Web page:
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ghoti
02-16-2010, 05:52 AM
Hi all,

Long time reader, first time poster here..

As part of an ongoing project I am removing a glass sheath that has delaminated from a cold molded cedar hull (internal). I am getting some help and advice from a local shipwright but given the work I am about to embark on I would like a second opinion.

His thinking is that although the glass was never properly bonded to the hull it was a silly idea in the first place given the risk of water ingress and the better bet is to remove the glass and put down numerous coats of everdure.

I will be doing the work myself and getting some assistance with the final prep before it goes down.

It makes sense to me but given the penetration qualities of Everdure I am keen to hear other ideas.

The hull itself is in good nick and I want to ensure it remains so for another 30 years.

30ft Cold Molded Cedar Nantucket (Plug Boat)

Any thoughts or comments on his proposal?

Thanks,
Alex

chuckt
02-16-2010, 08:14 PM
Do you mean it is on the inside but not the outside? Call the technical guys at West Gougeon. They are very knowledgeable. I am guessing they would suggest outside and inside glassing for a cold molded boat but probably not inside only. I do know that even on a cold molded bottom, you have to make sure everything is done correctly if you are going to glass. Too much moisture from somewhere and you will have issues.

bmhogan739@yahoo.com
02-16-2010, 09:32 PM
In the beginning of my career I worked with California Custom Yachts. We specialized in cold molded hulls. We always coated the exterior of the hulls with a layer of 4 oz. glass without any delaminating. The trick is, as Bob Perkins always said, seal the last layer of veneers thoroughly while faring your hull and do not go sparingly with the epoxy when applying the glass.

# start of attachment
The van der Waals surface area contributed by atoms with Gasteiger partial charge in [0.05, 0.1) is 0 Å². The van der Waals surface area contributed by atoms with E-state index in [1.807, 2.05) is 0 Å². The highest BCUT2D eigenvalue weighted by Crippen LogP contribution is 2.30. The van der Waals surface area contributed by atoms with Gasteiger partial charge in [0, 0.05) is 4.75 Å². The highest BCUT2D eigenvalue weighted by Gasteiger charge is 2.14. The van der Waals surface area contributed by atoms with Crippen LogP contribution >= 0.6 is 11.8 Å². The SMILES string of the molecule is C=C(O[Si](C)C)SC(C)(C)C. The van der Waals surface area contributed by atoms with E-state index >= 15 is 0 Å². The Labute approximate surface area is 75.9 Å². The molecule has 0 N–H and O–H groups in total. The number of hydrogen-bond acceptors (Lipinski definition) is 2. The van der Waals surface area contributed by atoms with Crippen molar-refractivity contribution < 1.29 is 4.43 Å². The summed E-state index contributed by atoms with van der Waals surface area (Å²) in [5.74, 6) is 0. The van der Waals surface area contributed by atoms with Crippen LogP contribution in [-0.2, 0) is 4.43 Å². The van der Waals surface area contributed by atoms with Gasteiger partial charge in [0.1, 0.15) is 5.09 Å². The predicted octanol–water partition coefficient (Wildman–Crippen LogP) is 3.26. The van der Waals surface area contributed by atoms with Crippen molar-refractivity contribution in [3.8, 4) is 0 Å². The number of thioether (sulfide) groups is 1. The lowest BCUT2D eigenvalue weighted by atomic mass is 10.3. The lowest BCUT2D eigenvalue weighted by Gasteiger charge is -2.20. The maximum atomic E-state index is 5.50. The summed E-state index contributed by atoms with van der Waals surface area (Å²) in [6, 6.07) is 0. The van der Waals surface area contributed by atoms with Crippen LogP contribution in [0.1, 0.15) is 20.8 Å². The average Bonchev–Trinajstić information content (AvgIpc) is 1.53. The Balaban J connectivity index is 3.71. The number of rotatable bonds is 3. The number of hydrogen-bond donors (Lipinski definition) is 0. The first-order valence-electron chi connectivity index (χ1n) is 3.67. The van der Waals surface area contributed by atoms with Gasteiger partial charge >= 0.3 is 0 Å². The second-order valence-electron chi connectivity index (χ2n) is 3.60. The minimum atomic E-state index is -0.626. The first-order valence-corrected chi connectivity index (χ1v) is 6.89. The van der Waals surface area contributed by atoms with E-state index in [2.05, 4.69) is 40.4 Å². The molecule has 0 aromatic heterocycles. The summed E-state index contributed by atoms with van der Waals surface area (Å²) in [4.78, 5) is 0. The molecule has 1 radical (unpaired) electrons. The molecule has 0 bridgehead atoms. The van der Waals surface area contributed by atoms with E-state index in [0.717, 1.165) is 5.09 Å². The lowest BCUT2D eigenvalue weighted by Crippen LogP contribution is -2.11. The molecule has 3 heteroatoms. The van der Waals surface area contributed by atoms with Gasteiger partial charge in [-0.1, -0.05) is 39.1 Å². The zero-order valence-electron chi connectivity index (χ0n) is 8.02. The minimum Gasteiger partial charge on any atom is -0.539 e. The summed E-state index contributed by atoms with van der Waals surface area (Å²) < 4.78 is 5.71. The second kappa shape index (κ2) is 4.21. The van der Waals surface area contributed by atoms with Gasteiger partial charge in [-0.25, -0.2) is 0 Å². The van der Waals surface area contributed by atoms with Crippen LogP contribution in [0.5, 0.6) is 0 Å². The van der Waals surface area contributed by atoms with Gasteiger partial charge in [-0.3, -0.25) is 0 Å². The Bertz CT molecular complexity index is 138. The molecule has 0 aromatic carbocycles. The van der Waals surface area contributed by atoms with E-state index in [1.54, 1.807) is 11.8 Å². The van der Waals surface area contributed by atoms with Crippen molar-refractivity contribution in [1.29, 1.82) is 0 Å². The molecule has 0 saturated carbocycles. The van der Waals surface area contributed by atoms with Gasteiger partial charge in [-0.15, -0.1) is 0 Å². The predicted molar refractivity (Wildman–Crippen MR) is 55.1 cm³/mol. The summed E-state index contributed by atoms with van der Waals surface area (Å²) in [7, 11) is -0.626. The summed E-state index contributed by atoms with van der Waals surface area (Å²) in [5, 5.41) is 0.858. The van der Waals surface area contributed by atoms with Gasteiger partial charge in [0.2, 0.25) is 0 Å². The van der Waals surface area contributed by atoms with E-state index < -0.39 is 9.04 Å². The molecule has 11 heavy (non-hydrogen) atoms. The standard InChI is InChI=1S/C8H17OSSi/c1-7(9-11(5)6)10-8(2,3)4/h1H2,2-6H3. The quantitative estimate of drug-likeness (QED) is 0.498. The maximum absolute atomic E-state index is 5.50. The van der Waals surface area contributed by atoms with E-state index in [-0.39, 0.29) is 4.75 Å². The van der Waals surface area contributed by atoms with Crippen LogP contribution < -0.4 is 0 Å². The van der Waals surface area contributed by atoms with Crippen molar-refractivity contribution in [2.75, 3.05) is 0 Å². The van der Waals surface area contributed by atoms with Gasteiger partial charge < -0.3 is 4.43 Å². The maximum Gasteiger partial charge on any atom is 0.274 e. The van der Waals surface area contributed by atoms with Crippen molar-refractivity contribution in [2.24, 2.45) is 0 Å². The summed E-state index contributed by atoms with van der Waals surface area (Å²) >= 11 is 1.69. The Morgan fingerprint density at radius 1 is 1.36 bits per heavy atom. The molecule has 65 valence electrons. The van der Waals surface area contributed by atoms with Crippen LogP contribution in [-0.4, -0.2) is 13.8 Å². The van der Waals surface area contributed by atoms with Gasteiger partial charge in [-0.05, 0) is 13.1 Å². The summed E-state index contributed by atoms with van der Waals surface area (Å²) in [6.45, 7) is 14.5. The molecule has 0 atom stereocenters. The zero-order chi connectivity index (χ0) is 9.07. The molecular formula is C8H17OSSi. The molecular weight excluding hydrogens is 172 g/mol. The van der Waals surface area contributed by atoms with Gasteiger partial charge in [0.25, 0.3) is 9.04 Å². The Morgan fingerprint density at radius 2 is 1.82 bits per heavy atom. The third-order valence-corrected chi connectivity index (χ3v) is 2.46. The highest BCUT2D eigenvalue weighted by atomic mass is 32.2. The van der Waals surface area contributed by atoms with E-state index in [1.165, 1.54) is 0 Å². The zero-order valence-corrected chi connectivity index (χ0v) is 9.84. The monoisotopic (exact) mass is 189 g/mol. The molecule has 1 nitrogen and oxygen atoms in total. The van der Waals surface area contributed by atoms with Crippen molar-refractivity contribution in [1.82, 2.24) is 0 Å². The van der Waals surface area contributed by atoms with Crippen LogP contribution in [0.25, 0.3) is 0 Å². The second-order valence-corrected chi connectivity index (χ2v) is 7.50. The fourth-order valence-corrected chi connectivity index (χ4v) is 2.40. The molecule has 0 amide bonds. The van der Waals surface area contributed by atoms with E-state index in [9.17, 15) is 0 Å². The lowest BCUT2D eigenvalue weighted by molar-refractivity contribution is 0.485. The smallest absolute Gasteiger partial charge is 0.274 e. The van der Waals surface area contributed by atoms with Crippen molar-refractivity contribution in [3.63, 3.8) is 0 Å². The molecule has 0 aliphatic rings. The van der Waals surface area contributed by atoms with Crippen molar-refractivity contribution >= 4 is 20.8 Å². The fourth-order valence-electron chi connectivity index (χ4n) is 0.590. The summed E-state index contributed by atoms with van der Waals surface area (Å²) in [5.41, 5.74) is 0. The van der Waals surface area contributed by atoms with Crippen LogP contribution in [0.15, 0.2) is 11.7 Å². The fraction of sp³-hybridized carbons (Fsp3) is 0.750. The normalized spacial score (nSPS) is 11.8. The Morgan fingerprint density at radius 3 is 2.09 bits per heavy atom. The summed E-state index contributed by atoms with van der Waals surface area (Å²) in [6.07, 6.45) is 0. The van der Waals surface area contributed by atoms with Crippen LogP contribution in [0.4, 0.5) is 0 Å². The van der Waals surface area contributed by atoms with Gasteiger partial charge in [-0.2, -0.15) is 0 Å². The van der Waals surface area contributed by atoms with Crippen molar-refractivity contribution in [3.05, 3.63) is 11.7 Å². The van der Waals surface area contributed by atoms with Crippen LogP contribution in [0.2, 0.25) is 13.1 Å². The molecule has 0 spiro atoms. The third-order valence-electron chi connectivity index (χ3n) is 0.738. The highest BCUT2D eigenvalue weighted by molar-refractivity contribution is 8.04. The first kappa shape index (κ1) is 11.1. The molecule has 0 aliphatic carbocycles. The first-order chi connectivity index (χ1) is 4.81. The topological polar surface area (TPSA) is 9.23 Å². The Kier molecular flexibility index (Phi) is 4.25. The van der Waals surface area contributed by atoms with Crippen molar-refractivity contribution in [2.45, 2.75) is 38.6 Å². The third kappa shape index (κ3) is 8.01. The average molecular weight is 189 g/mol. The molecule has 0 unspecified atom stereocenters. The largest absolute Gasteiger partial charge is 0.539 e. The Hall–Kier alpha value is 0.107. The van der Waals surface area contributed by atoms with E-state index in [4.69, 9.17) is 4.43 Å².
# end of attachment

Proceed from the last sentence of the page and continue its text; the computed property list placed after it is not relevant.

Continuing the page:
I sheathed the 28' Herreshoff "Zephyr" with epoxy and mahogany wedges in all the seams and three layers of 1/8" mahogany veneers. The last layer was run fore and aft with a layer of 4 oz. glass. As with fiber glass boats, there was some spider cracking in high impact areas.

The strength of cold molding is the epoxy bond between the alternating layers and must be sealed inside and out. The inside would get a healthy coat epoxy under the primer and paint.

have fun

Bruce

ghoti
02-17-2010, 12:27 AM
Hi,

The outside is sheathed soundly, my issue is inside the hull where a non-original glass lining was put in the bilge i am guessing to try and protect it, It comes up about a foot from the bottom of the bilge.

I have removed most of the glass back to the hull timber which looks and feels sound and dry so the question is to follow his advise and use a penetrating goup such as everdure of consider re-lineing the hull with glass.

Thanks,
Alex

bmhogan739@yahoo.com
02-17-2010, 09:43 AM
I am using the WEST System. The bilge must be dry, then I would clean it out sanding and scraping if needed. Then vacuum area. Apply a light coat of epoxy, watch of air bubbles and brush out bubbles. Then once area is at preset (still tacky ) re-coat with epoxy.Let epoxy kick then sand out any needed rough areas and scratch sand entire epoxied area and brush final coat of epoxy. This seals the bilge, a paint coat will make it easier to keep it clean and keep an eye on it.

If you reline with glass and the boat is cold molded with WEST system epoxy the problem maybe that is was lined after is was built and the used polyester resin to saturated and bond the glass. however polyester resin do not stick to WEST system epoxy. If you've cleaned down to bare wood you should be ok to reline with fiberglass using any epoxy resin.
Bruce